Tuesday, November 07, 2006

The New Arrival of the Angel

I was tempted to say that we live in a more secular age than our medieval ancestors--but it's hard to mark an epoch for its secularism when so large a chunk of the populace of the world's superpower nation hews towards fundamentalism. (The great secular age of the West may be over--but I wouldn't know, I'm not an historian.) Safer to say, perhaps, that the art is more secular, and how do we think about Christian or otherwise spiritual tropes when they've been co-opted and expropriated into a tradition that may think little of traditional notions of religion (to say nothing of antipathy)?

(JMW Turner; The Angel, Standing in the Sun; 1846)

(Paul Klee; Angelus Novus; 1920.)

"There is a painting by Klee called Angelus Novus. It shows an angel who seems about to move away from something he stares at. His eyes are wide, his mouth is open, his wings are spread. This is how the angel of history must look. His face is turned toward the past. Where a chain of events appears before us, he sees on single catastrophe, which keeps piling wreckage upon wreckage and hurls it at his feet. The angel would like to stay, awaken the dead, and make whole what has been smashed. But a storm is blowing from Paradise and has got caught in his wings; it is so strong that the angel can no longer close them. This storm drives him irresistibly into the future to which his back is turned, while the pile of debris before him grows toward the sky. What we call progress is this storm."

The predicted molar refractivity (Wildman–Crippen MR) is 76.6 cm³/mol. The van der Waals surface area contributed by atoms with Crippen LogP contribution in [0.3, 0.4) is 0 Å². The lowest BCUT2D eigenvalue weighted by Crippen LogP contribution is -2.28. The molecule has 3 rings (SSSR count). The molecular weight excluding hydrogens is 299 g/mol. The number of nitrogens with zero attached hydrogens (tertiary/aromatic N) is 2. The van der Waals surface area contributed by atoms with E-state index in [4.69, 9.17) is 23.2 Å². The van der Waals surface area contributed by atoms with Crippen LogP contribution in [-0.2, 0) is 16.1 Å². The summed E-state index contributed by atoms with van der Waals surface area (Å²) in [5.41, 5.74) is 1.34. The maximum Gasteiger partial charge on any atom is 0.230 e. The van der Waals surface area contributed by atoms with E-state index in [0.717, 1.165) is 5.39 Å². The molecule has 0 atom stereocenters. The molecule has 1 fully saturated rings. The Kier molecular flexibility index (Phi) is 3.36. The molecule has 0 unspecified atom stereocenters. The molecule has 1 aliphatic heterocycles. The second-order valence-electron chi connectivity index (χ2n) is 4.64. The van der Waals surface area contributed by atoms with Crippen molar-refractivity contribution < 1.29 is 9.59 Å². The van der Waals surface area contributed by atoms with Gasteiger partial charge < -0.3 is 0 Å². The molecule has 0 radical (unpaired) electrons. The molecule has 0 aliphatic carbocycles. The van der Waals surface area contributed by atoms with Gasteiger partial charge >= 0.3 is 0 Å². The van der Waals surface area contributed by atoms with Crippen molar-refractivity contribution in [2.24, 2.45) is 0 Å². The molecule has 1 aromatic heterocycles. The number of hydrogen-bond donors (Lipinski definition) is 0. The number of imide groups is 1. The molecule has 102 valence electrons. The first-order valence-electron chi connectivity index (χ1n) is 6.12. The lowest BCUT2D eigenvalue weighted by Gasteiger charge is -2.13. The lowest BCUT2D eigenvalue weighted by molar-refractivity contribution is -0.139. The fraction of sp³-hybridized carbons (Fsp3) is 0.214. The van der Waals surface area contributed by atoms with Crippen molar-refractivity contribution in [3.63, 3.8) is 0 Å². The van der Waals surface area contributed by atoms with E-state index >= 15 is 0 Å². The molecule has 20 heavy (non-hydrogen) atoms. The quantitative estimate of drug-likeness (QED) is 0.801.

Walter Benjamin.

(The midriff of the esteemed Asia Argento in New Rose Hotel, 1998.)

For a moment I wonder if the 'angel,' having been so thoroughly understood in modernity for its symbolic functions (and hardly as a literal messenger or psychopomp) slowly became aligned with material things. Out of Turner (and the early modernism) we've got an angel coming from the ether into materiality (i.e., paint), though I admit I've done no research on that count as far as Turner's art is concerned. Pure speculation here. Approaching materiality, the angel is caught up in history (Benjamin). Eventually the angel appears as the emblem of history, tattooed on the body of an actress in a cheap under-the-radar film masterpiece. New Rose Hotel posits X (Willem Defoe) as a witness to History, but he thinks it's the mastery of his friend Fox (Christopher Walken), and he thinks he's privy to this mastery. Sandii (Argento), the 'Eurasian' love interest, the Angel, is no longer buffeted about by the storm of progress--the angel has been enlisted in its service. X realizes that, finally, he's the one buffeted about; the Angel stands as a figurative banner-holder for progress that threatens to override a dispersing, decaying empire ...

A reasoned historical argument? No.

A question to keep in mind for a major trope in Western art? I'd like to think so ...

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